Jossi Wells is one of the versatile freestyle skiers on the planet. He came fourth in the half pipe at the 2014 Olympics, and has five X Games medals across Slopestyle, Big Air and Superpipe, including Slopestyle gold in 2016. But this Jossi Wells interview is not about his skiing exploits, it’s about fear, freedom and frenchies…..
After recovering from a neck break in 2014, Jossi found he had a fear of heights. To overcome this he headed into the mountains for a spot of slacklining and other extreme adventures with the Flying Frenchies.
Following his journey, The Free Man extreme sports documentary was made. It is a moving, toe curling – particularly if you don’t like heights – and inspiring documentary. Check out the trailer below:
Having watched the documentary we were chuffed to conduct this Jossi Wells interview. To delve a little into his psyche and ask questions about fear, freedom and frenchies. The Freeman is now out on DVD, you can pick up a copy at: www.amazon.co.uk/Free-Man-DVD-Jossi-Wells
Jossi Wells interview
Before we get into the questions, a few thanks to be made. Of course cheers to Jossi for taking the time to answer talk to us. But also to Mark Pawlak for putting the questions together and Simon Bell for transcribing the interview. Without you all this Jossi Wells interview would still be at the idea stage…..
Is there something The Free Man teaches us that we can apply to our lives?
I there is, I would hope when people do see the film they’re inspired to live their lives to the fullest. You don’t have to go up onto a tightrope to feel free, that’s just one avenue that people can do, but I think that the film’s a lot deeper than trying to walk across a slackline.
As a film, it’s about living free and I think no matter what you do in your life. Being free is the ability to live your life 100%, and do whatever it is that you choose to do 100%, and I think this film explores that and I would hope that it’s motivating for people in all different aspects.
We’re increasingly tied to technology, is adventure the antidote?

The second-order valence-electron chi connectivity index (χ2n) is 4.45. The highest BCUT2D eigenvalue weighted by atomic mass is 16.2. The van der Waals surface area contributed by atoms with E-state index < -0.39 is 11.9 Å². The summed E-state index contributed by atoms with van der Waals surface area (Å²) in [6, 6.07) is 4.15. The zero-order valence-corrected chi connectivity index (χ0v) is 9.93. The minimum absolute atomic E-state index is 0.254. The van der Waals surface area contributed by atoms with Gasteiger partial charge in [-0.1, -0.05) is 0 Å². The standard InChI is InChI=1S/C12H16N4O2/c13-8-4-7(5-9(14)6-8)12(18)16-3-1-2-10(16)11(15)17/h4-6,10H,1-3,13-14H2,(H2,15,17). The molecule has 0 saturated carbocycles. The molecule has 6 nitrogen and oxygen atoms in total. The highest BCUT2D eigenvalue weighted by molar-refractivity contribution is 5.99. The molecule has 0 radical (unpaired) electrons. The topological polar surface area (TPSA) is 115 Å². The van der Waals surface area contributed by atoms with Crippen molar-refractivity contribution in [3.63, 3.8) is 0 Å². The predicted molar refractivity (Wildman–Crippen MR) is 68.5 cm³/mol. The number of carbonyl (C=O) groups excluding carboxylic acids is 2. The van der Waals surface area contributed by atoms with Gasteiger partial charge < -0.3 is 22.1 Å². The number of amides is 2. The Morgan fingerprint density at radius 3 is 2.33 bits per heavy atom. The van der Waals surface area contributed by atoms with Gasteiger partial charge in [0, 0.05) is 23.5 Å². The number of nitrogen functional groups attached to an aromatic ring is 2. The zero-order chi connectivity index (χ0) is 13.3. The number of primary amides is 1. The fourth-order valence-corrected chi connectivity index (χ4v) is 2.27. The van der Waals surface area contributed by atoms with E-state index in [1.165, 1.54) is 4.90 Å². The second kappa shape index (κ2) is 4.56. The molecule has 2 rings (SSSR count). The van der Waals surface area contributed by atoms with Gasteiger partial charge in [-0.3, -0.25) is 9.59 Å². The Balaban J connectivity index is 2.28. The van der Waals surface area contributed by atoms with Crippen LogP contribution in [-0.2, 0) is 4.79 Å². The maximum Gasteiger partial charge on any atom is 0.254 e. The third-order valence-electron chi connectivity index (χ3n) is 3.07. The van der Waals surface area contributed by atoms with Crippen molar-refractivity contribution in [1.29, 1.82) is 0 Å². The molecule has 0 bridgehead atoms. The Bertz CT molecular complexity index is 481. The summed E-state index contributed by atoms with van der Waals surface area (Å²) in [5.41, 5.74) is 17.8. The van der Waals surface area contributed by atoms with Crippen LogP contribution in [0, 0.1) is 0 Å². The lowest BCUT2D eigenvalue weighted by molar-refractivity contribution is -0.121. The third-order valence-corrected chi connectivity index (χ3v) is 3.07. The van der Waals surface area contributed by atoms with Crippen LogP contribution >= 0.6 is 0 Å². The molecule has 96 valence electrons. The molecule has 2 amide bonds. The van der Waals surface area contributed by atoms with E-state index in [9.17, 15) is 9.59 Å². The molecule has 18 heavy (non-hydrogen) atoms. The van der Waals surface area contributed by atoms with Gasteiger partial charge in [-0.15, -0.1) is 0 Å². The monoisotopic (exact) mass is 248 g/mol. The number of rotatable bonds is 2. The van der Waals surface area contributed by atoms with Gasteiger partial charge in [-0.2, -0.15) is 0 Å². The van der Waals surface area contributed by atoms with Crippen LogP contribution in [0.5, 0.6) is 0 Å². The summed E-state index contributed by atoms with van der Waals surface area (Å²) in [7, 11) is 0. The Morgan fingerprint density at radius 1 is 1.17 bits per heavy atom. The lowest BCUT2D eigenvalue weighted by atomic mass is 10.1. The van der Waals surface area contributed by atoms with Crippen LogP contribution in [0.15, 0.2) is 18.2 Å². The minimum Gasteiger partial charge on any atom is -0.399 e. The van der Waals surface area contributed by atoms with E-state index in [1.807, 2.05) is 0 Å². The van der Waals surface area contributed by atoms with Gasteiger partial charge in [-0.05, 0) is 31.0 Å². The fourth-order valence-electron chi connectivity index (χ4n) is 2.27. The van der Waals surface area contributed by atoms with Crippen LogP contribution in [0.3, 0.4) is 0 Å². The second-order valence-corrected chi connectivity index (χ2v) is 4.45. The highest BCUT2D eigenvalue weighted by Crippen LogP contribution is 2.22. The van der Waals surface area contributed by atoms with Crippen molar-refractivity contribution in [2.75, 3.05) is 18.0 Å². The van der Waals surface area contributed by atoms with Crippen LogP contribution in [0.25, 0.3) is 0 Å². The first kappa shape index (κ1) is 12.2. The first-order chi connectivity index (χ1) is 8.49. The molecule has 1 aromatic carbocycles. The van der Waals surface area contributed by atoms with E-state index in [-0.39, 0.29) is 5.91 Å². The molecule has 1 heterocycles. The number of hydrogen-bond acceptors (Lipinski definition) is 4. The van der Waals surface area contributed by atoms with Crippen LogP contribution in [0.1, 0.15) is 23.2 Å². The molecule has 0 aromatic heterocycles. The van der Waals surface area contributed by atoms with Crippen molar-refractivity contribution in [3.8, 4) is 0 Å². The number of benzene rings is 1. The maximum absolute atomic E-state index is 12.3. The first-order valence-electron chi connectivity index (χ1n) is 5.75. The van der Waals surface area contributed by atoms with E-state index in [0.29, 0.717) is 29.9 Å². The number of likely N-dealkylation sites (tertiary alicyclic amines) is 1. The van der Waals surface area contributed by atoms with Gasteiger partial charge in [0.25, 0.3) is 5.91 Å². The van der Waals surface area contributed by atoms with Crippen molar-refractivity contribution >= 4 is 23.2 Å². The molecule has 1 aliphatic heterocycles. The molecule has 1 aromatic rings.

It’s quite a tricky one, because on the flip side you have people who do adventure so that they can get their instagram photo… People are going to spend time in the mountains regardless of if there’s technology or not. Everyone has there own reasons, some people like to get away from everything, and some people like to get out and document it, so that they can show people how cool it is out there.
With my job a big part of it is the social media and filming side of things. So when I get to go out in the hills I really enjoy being able to just relax and whether you’re skiing or out on a highline you’re not on your phone, and you’re switching off and really living.
What exactly attracted you high into the mountains and the slackline?
I’ve grown up in the mountains my whole life, my Dad ran a ski patrol in the mountains from when I was born, so I love it up there. With this film, I wasn’t sure what I’d be doing but knowing my background, I knew it would involve the mountains in some way, and I would be into it.
Being in Chamonix was really special for me, because Chamonix is a huge Skiing link all over the world, it has such a big reputation, and even just going there and getting to be in those mountains was really special. Anyone who’s ever been there knows the magnitude of those mountains and how small it makes you feel. So that was amazing and a great place for reflection.
I’ve always had to walk to the edge and look over, is it the same for you?
Oh yeah! Yeah, there’s something about overcoming some scary stuff – and trying to make it look good while you do it – that sort of makes me tick. I’ve always done stuff that I could really get hurt doing, I don’t know why, it’s something I’ve just been drawn to since I was a child. Yeah, I’m into it.
Your freestyle skiing is pure solo, what was different with your time with the Flying Frenchies?
I actually found it quite similar, I am out on the mountains by myself a little bit, but most of the time I’m out there with a crew that I ski with. We all feed off each other and everyone’s super motivated and we’re all competitors so we all compete with each other. We all realise how blessed we are to be living this lifestyle that we live, which is really motivating.
So that was very similar to the family vibe that The Flying Frenchies had when I met them for the first time and started kicking it with them. I got on really well with them, because even though they were doing different things to me and my crew, there was the same kind of dynamic.
And I even think that The Frenchies were even tighter than me and my crew would be, because with what they do, they’re really living on the edge. and the consequences of what they do, that draws them closer to each other, which was really cool to experience.
Just seen a great shot of you out on your bike in New Zealand. Have you got a favourite place you return to?
My home mountain Cardrona Alpine Resort, it’s my where I grew up and learned how to ski. I know that place like the back of my hand, and there’s nothing like ripping around my local hills. I come back for the winter every year. It’s amazing getting to go to all the different mountains around Europe, but there’s definitely nothing like ripping around your home mountain.
One sport, one location you’ve never done before – what’s it to be?
Oooo… I would love to surf pipeline in Hawaii, that would be unreal!
We hope you enjoyed this Jossi Wells interview as much as we did. If you want to pick up a copy of The Free Man extreme sports documentary head to: www.amazon.co.uk/Free-Man-DVD-Jossi-Wells